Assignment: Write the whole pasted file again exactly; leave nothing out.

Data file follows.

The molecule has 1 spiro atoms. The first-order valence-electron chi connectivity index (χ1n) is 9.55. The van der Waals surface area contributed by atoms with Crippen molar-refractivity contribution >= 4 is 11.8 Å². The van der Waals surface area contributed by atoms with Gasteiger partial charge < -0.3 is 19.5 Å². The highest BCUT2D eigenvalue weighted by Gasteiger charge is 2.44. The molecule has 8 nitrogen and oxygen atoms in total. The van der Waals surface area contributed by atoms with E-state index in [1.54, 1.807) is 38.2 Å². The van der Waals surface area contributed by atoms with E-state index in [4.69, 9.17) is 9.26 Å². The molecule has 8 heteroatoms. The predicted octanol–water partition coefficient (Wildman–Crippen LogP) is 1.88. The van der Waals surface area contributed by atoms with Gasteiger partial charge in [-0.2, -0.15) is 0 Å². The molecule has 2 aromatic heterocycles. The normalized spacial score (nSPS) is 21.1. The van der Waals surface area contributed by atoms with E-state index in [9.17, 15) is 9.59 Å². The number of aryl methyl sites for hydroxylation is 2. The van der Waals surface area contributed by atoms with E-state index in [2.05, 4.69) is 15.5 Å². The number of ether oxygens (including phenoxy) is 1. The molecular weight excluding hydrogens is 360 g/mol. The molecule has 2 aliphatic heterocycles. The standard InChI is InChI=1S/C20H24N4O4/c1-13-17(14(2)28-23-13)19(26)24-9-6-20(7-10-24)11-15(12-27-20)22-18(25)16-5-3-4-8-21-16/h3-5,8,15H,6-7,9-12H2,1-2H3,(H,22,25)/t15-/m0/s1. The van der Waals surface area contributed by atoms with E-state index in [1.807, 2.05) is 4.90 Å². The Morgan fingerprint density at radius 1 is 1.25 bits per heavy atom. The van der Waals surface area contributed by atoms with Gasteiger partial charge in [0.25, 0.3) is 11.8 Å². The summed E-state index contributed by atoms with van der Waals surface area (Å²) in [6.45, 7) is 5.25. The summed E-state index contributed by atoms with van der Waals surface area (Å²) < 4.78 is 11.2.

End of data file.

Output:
The molecule has 1 spiro atoms. The first-order valence-electron chi connectivity index (χ1n) is 9.55. The van der Waals surface area contributed by atoms with Crippen molar-refractivity contribution >= 4 is 11.8 Å². The van der Waals surface area contributed by atoms with Gasteiger partial charge < -0.3 is 19.5 Å². The highest BCUT2D eigenvalue weighted by Gasteiger charge is 2.44. The molecule has 8 nitrogen and oxygen atoms in total. The van der Waals surface area contributed by atoms with E-state index in [1.54, 1.807) is 38.2 Å². The van der Waals surface area contributed by atoms with E-state index in [4.69, 9.17) is 9.26 Å². The molecule has 8 heteroatoms. The predicted octanol–water partition coefficient (Wildman–Crippen LogP) is 1.88. The van der Waals surface area contributed by atoms with Gasteiger partial charge in [-0.2, -0.15) is 0 Å². The molecule has 2 aromatic heterocycles. The normalized spacial score (nSPS) is 21.1. The van der Waals surface area contributed by atoms with E-state index in [9.17, 15) is 9.59 Å². The number of aryl methyl sites for hydroxylation is 2. The van der Waals surface area contributed by atoms with E-state index in [2.05, 4.69) is 15.5 Å². The number of ether oxygens (including phenoxy) is 1. The molecular weight excluding hydrogens is 360 g/mol. The molecule has 2 aliphatic heterocycles. The standard InChI is InChI=1S/C20H24N4O4/c1-13-17(14(2)28-23-13)19(26)24-9-6-20(7-10-24)11-15(12-27-20)22-18(25)16-5-3-4-8-21-16/h3-5,8,15H,6-7,9-12H2,1-2H3,(H,22,25)/t15-/m0/s1. The van der Waals surface area contributed by atoms with E-state index in [1.807, 2.05) is 4.90 Å². The Morgan fingerprint density at radius 1 is 1.25 bits per heavy atom. The van der Waals surface area contributed by atoms with Gasteiger partial charge in [0.25, 0.3) is 11.8 Å². The summed E-state index contributed by atoms with van der Waals surface area (Å²) in [6.45, 7) is 5.25. The summed E-state index contributed by atoms with van der Waals surface area (Å²) < 4.78 is 11.2.